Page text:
This morning the first trailer for The Amazing Spider-Man leaked online, in a fairly high-quality bootleg format. Sony Pictures moved quickly to eradicate it from the internet, and that’s fine, since they’re sure to release an official version soon. Though it vanished quickly, the trailer is now back online in high-resolution and through it we've learned a few things about the nature of this worrisome reboot.
For instance, we now know that all those really awful sounding Spider-Man trailer descriptions being pedaled as scoops around the internet were completely wrong. The teaser bears no resemblance to those reports, they were false. That’s actually good news, since most of those made this sound like some sort of rehash of all the things we’ve already seen in Sam Raimi’s Spider-Man movies, and that never made sense.
We also now have a feel for Sony’s new take on the character. Guess what? They’re trying to turn Spider-Man into Batman. The tone of the trailer is intentionally dark and brooding, the music is ominous, there’s none of the joy found in Raimi’s movies, anywhere in this. Andrew Garfield’s Peter Parker never smiles, instead he broods spends a lot of time staring at his own reflection as if he’s constantly wondering “what’s it all about?” This Spidey seems to have taken the whole “great responsibility” thing a little too seriously. Even though he’s supposed to be a teenager in high-school, this Peter looks like he's already been crushed by the weight of the world. He’s less of a nerd than he is an emo kid. Everything about the trailer screams Dark Knight or, worse, Twilight (minus the romance). The Amazing Spider-Man could easily be set in Seattle and have vampires in it, Peter even has an Edward Cullen haircut.
That’s not to say it’s all bad. Look, Spider-Man isn’t Batman, and not every superhero needs to be dark and brooding. I wish they weren’t going this route with the webhead, but since they are, it seems like they’re trying to go about it in the right way. As a dark and brooding trailer this one sort of works. Andrew Garfield doesn’t look bad as Peter Parker, though it should be noted that the 28-year-old actor looks every bit like someone in his twenties, and never for even a second in this trailer actually looks like a high school kid. They really should have cast younger. But if you can put that aside, it’s easy to buy him as Peter Parker.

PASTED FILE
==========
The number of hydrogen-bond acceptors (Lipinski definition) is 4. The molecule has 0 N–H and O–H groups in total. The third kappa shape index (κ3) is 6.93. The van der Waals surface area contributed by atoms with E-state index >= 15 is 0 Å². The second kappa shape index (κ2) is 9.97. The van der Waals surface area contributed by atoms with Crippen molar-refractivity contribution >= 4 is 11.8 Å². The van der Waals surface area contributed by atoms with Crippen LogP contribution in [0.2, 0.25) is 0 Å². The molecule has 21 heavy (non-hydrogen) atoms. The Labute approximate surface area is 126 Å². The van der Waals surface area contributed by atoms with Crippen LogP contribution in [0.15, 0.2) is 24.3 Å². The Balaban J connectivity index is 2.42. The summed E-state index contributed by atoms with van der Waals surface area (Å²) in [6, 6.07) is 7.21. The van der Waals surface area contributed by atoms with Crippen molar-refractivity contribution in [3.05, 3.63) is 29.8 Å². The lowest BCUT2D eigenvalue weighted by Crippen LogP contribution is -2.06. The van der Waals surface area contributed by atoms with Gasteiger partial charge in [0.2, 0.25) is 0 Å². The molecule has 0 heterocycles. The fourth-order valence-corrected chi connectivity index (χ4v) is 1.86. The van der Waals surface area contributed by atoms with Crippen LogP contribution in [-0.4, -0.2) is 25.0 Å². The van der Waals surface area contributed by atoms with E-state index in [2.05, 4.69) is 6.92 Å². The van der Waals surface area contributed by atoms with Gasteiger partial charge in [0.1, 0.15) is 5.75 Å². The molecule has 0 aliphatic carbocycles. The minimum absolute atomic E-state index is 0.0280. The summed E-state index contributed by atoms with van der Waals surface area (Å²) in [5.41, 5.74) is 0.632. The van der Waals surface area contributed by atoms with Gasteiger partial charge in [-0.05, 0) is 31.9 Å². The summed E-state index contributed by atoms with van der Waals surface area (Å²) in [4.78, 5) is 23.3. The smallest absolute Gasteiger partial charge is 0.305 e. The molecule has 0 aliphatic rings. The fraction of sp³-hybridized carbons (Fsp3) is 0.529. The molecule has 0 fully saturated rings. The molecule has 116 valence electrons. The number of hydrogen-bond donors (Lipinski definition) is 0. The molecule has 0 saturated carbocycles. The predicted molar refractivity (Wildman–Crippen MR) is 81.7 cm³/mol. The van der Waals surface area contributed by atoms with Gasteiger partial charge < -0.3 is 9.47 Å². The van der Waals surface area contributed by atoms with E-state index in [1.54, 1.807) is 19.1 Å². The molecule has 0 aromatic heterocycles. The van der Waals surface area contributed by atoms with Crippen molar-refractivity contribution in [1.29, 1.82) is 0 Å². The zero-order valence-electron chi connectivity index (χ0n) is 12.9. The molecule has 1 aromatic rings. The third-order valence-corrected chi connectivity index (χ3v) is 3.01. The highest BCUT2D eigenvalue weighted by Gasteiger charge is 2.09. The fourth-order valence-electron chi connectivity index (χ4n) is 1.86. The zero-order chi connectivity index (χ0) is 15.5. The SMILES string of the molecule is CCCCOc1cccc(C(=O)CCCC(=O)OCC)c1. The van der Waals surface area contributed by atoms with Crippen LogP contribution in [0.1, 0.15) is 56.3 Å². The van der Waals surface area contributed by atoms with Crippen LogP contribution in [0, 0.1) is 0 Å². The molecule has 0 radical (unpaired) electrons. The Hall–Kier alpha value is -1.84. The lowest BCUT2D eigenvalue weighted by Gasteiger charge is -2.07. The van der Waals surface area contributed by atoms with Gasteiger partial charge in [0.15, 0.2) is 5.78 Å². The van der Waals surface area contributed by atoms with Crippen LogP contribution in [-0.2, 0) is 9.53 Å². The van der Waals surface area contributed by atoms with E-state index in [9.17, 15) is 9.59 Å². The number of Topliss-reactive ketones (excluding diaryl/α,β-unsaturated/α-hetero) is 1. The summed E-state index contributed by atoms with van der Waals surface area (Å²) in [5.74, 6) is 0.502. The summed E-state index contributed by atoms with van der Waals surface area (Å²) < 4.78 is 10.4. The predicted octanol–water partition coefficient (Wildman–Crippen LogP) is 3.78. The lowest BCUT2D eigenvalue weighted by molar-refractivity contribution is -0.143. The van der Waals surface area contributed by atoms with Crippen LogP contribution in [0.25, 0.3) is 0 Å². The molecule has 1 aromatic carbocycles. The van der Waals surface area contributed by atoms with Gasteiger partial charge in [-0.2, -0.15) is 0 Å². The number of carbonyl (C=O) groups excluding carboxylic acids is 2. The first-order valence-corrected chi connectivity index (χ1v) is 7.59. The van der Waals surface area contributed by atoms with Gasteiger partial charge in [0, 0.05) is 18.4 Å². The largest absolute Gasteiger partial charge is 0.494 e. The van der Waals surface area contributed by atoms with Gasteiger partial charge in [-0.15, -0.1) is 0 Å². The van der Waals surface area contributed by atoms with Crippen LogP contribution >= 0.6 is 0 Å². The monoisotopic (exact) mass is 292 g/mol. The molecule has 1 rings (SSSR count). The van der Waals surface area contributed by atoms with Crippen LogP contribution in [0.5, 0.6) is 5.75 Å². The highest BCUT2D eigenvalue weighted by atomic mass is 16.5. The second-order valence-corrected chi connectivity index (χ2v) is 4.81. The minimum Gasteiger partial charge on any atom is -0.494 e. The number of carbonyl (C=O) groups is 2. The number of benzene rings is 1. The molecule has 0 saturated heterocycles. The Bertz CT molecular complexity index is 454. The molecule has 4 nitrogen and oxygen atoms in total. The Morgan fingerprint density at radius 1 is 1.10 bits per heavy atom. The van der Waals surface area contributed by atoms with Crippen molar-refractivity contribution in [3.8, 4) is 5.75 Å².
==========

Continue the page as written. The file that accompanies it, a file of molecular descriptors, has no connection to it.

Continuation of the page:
More than that, they make it clear that they’re trying to bring something new to not just the tone of the character, but the action around him too. The trailer ends with this gimmicky, Spidey-cam sequence in which Spider-Man goes jumping, running, and swinging through the city but we only see it as if we’re him, the screen showing us the view out through his eyeballs. It doesn’t really work at all on the small screen of a computer, when his feet dangle at the bottom of the frame it looks ridiculous, but it could be really cool in a big screen, theatrical format. It might even be one of those rare, legitimately cool uses of 3D, done right. I don’t know if that particular gimmick will work, but odds are it won’t be the only new thing they try in this movie, and it’s nice to know that they are trying.
The main thing here is that if Sony was going to reboot Spider-Man, then they’d damn well better be trying something completely different with it. While director Marc Webb isn’t jumping the franchise completely off the rails, the first Amazing Spider-Man trailer makes it clear that, for better or worse, this movie is different from Raimi’s work.
Stick around, with the San Diego Comic Con kicking off this week, odds are Sony will release the entire Amazing Spider-Man in high-res in the next few days. We’ll be there at the convention to bring you coverage, and we’ll have the official, high-res version of the trailer right here on Cinema Blend as soon as it’s available.